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FCC Rejects UOBN’s Appeal for Florida CP

The Media Bureau firmly says no to William Johnson's latest effort to claw back the permit

Logo of the town of Cross City, Fla., showing the county boundaries in a mapText has been updated to clarify that the company involved is Urban One Broadcasting Network LLC, not Urban One Inc.

Urban One Broadcasting Network (UOBN) has lost the latest round in its effort to claw back an FM construction permit in Florida.

This case at the Federal Communications Commission is more than a decade old. The CP to build a station on 97.7 MHz in Cross City, Fla., actually dates to an FM auction in 2011, but the current chapter  began in 2013 when Urban One Broadcasting Network acquired the permit. UOBN is not affiliated with the larger and more familiar publicly traded company with a similar name.

Cross City is a small town on the Florida Gulf coastal highway that connects Pensacola to Tampa.

The company and its Managing Member William Johnson hoped the commission would “toll” its CP, delaying expiration, but the permit automatically expired and was forfeited in July 2014. The allotment for a station on that channel subsequently was added to the Auction 109 inventory, and a CP for a 25 kW FM has since been issued to Kyle Magrill of CircuitWerkes.

Meanwhile the company has tried several times to convince the commission and its Media Bureau to keep the allotment from going to auction and to restore its CP. It also sought help from a federal appeals court without success.

A key point in the case is that UOBN had identified itself in its application as an “eligible entity” under the FCC’s rules to promote diversity; those rules included a provision that would have given the company more time to build the CP.

But the eligible entity policy had been vacated earlier by a court action and was not in force during the time UOBN had the CP. Only in 2021 did the Media Bureau reinstate those rules based on the outcome of the Supreme Court case “FCC v. Prometheus Radio Project.”

UOBN argued earlier that the commission should reinstate its CP, provide an additional 18 months to construct and remove the Cross City allotment from Auction 109. But the commission said the CP had been forfeited in 2014 and denied that petition.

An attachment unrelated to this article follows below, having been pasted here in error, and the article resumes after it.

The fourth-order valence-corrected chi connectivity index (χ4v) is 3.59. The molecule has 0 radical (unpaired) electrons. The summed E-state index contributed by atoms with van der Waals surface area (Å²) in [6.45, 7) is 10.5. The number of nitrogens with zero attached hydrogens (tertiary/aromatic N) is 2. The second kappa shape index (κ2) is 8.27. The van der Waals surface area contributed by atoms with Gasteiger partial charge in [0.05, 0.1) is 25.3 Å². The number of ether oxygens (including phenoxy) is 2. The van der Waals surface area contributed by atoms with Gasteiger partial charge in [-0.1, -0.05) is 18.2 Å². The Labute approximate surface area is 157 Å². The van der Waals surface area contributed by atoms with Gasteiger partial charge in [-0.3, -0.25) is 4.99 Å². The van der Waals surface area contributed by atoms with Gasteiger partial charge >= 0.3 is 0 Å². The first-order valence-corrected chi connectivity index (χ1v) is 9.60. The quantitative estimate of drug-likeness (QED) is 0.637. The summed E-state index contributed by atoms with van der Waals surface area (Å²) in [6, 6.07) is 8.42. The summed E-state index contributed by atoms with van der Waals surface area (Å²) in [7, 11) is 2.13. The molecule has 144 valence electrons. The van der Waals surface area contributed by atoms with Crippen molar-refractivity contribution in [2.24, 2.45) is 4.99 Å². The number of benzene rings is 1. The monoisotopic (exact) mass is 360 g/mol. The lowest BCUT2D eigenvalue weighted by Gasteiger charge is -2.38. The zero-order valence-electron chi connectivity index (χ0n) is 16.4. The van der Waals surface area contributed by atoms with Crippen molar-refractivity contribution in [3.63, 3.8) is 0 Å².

The company then came back with the current petition, saying the commission should have put its earlier petition on public notice and that the Media Bureau should apply the eligible entity policy retroactively. It said equity and fairness dictate that it should get the CP back.

Now Al Shuldiner, chief of the Audio Division of the Media Bureau, has rejected those arguments.

He said Urban One Broadcasting Network was relitigating points that had previously been rejected and that the company can’t retroactively apply the Supreme Court’s revival of those rules.

He said the FCC wasn’t required to seek public comment. “Nevertheless the public had multiple opportunities to comment on the entire proposed Auction 106/109 inventory, including the Cross City allotment.”

Shuldiner continued: “It is … undisputed that the eligible entity definition, and the specific rule relying on that definition that gave certain eligible entities additional time to build out their facilities, were not in effect at any time from the date when Urban One first acquired the Cross City construction permit, through the date when that permit expired and was forfeited by its terms, and through the date when the commission finally rejected Urban One’s attempts to revive the construction permit.”

Shuldiner said that UOBN’s logic “would require an agency to revisit virtually any case that might have been impacted by a previously vacated and suspended rule. Indeed, given that any rule is subject to attack when it is first applied to a party, we could essentially never reach a final decision … [A] subsequent litigant could successfully attack a rule and, in theory, unravel all previous decisions that relied on the rule.”

And he said that appeals to equity and fairness “are nothing more than an attempt to relitigate the Modification Application, the commission’s denial of which has been final for years.”

[Read the ruling.]